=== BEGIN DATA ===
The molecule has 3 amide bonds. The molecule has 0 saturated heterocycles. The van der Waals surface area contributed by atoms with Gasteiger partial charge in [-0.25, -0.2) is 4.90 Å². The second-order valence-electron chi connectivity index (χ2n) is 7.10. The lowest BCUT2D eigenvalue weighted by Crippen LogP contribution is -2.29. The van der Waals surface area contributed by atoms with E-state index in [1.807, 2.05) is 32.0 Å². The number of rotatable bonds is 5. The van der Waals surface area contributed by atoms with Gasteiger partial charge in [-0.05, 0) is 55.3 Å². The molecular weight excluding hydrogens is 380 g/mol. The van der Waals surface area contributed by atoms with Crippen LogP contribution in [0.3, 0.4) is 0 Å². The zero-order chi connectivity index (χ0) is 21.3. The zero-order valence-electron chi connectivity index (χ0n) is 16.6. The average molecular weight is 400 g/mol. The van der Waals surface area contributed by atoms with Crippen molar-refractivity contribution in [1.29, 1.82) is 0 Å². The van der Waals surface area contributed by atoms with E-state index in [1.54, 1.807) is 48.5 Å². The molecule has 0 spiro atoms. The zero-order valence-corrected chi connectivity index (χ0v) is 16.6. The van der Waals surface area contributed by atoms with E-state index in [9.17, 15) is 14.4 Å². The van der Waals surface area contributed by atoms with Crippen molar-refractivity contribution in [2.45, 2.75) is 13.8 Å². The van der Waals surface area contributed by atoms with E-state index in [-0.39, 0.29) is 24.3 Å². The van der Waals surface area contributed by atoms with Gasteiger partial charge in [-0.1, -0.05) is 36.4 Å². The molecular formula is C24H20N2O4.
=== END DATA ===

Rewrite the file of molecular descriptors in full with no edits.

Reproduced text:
The molecule has 3 amide bonds. The molecule has 0 saturated heterocycles. The van der Waals surface area contributed by atoms with Gasteiger partial charge in [-0.25, -0.2) is 4.90 Å². The second-order valence-electron chi connectivity index (χ2n) is 7.10. The lowest BCUT2D eigenvalue weighted by Crippen LogP contribution is -2.29. The van der Waals surface area contributed by atoms with E-state index in [1.807, 2.05) is 32.0 Å². The number of rotatable bonds is 5. The van der Waals surface area contributed by atoms with Gasteiger partial charge in [-0.05, 0) is 55.3 Å². The molecular weight excluding hydrogens is 380 g/mol. The van der Waals surface area contributed by atoms with Crippen LogP contribution in [0.3, 0.4) is 0 Å². The zero-order chi connectivity index (χ0) is 21.3. The zero-order valence-electron chi connectivity index (χ0n) is 16.6. The average molecular weight is 400 g/mol. The van der Waals surface area contributed by atoms with Crippen molar-refractivity contribution in [1.29, 1.82) is 0 Å². The van der Waals surface area contributed by atoms with E-state index in [1.54, 1.807) is 48.5 Å². The molecule has 0 spiro atoms. The zero-order valence-corrected chi connectivity index (χ0v) is 16.6. The van der Waals surface area contributed by atoms with E-state index in [9.17, 15) is 14.4 Å². The van der Waals surface area contributed by atoms with Crippen molar-refractivity contribution in [2.45, 2.75) is 13.8 Å². The van der Waals surface area contributed by atoms with E-state index in [-0.39, 0.29) is 24.3 Å². The van der Waals surface area contributed by atoms with Gasteiger partial charge in [-0.1, -0.05) is 36.4 Å². The molecular formula is C24H20N2O4.